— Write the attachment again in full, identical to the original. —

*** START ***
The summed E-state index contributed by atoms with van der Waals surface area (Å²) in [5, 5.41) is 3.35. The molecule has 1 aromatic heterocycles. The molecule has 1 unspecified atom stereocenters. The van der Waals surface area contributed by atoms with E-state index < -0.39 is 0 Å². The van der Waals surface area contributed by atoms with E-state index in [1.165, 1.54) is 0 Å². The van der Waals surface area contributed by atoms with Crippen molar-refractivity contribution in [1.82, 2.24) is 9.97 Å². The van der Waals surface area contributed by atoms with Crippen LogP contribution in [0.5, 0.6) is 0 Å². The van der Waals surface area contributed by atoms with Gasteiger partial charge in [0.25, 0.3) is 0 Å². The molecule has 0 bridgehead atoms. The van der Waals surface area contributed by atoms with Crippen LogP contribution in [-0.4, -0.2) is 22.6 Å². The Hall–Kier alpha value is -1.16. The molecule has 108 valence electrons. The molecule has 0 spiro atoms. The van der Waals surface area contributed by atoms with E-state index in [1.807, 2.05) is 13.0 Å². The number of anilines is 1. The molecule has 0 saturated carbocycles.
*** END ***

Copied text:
The summed E-state index contributed by atoms with van der Waals surface area (Å²) in [5, 5.41) is 3.35. The molecule has 1 aromatic heterocycles. The molecule has 1 unspecified atom stereocenters. The van der Waals surface area contributed by atoms with E-state index < -0.39 is 0 Å². The van der Waals surface area contributed by atoms with E-state index in [1.165, 1.54) is 0 Å². The van der Waals surface area contributed by atoms with Crippen molar-refractivity contribution in [1.82, 2.24) is 9.97 Å². The van der Waals surface area contributed by atoms with Crippen LogP contribution in [0.5, 0.6) is 0 Å². The van der Waals surface area contributed by atoms with Gasteiger partial charge in [0.25, 0.3) is 0 Å². The molecule has 0 bridgehead atoms. The van der Waals surface area contributed by atoms with Crippen LogP contribution in [-0.4, -0.2) is 22.6 Å². The Hall–Kier alpha value is -1.16. The molecule has 108 valence electrons. The molecule has 0 spiro atoms. The van der Waals surface area contributed by atoms with E-state index in [1.807, 2.05) is 13.0 Å². The number of anilines is 1. The molecule has 0 saturated carbocycles.